In fact, coastal development often marginalizes fishermen and coastal communities. In Indonesia since the 1980s, there has been conversion from mangrove land to oil palm plantations.

For example, Dedi conducted research from 2018 to 2019 in Lubuk Kertang, North Sumatra. There, there was a massive conversion of mangrove land into oil palm, which could ‘kill’ the lives of fishermen there.

“Because the land conversion changes the hue of the environment, the hue of the ecosystem, the waters are no longer fertile,” he said.

Another example is the reclamation of artificial islands in Jakarta Bay. This threatens the livelihoods of 25,000 fishing households and green mussel farmers in the dredging area.

Not only that, land conservation also affects the social fabric of the coast. The Lamalera community in East Nusa Tenggara, for example, is famous for its whale hunting tradition.

When the Lamalera coastal area is declared a conservation area, the whale hunting culture is threatened with extinction. Whale hunting is not only useful for consumption purposes.

There is a regulation on who has what rights in terms of ownership and boat construction. Then it relates to the distribution of the catch to anyone, including to community leaders, the poor, and orphans. “So the practice of whale hunting guarantees the food security of the community,” said Dedi.

Not to mention, whales are a commodity in the bartering tradition that connects the Lamalera community and the surrounding mountain communities. This tradition is very important to maintain a harmonious relationship between the Lamalera community and the surrounding communities. Thus, land conservation can threaten their social integrity.

Actually, Dedi continued, the government has a number of laws and regulations that protect and recognize the rights of fishermen and coastal communities. However, in practice, out of thousands of fishing communities and coastal communities, only 32 communities are recognized and protected by the government.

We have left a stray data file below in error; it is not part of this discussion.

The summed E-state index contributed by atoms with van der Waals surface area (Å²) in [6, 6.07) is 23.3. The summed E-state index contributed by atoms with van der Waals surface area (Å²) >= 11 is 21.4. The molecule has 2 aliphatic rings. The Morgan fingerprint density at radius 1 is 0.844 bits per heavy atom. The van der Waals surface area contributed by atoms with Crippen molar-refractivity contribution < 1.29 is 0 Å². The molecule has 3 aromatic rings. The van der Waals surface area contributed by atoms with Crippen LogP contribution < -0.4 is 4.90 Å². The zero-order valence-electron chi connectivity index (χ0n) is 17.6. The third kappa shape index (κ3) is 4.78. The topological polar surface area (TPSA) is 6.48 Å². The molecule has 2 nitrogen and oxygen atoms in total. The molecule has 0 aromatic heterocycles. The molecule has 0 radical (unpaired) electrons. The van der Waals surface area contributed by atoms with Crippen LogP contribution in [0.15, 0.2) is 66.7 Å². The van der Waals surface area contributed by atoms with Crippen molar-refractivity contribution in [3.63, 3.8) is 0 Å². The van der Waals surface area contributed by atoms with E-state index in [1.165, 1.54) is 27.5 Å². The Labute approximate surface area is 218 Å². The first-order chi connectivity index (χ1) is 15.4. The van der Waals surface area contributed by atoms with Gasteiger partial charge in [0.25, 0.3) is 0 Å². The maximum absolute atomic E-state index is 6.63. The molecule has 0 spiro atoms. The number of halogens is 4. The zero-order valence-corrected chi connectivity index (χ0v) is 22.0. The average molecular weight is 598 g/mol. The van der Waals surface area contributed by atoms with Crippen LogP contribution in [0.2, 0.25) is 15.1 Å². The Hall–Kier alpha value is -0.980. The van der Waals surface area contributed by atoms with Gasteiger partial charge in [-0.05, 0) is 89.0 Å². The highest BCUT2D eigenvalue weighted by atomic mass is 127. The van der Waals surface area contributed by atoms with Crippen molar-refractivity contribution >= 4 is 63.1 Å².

In fact, this protection is not only for the needs of their own community, but the nation. This is because their management practices contribute to the maintenance of coastal and marine ecosystems, fisheries, and also the maintenance of social order in the community.

“So what benefits if they are protected and strengthened is actually not only them, but this nation,” said Dedi.

On various occasions such as in national and international scientific forums, as well as in real action movements and during advocacy, he said that there was a mistake in government policy.

He suggested collaborative management, one of which could be in the form of strengthening community-based management practices by the government.

“So actually the designs of coastal and fisheries management must be collaborative now. It is no longer top-down from government regulations that are often incompatible with the reality on the ground,” he said.

Dedi also suggested correcting the misconception that fishermen and coastal communities are poor communities and other bad characteristics.

This must be corrected, by proposing the reality that they also have strengths that are not owned by other communities, namely knowledge and practices of fishing and coastal maintenance. In fact, this should be strengthened by the government through its policies.

For him, being a researcher is a 24-hour profession. Researchers must always be aware and alert to the dynamics of daily life, especially related to the research they are exploring.

Building networks is important for researchers. Networking is not only with academics, but also with communities.

It is ingrained in him that fishermen and coastal communities are the ‘teachers’ of life. He absorbed a lot of information, then read the theoretical literature. He then poured this knowledge into various scientific writings, both alone and in collaboration with academics who had the same concern.

For the man who currently serves as the Coordinator of the Cultural Heritage Research Group, coastal communities become study partners, whose knowledge he frames with a certain theoretical framework.

“The real substance is the knowledge of fishermen and some skills. So I feel I have an obligation to say thank you to them, by networking with them, advocating for their rights according to my expertise, and so on,” said Dedi. (InfoPublik/Photo Source: BRIN Public Relations).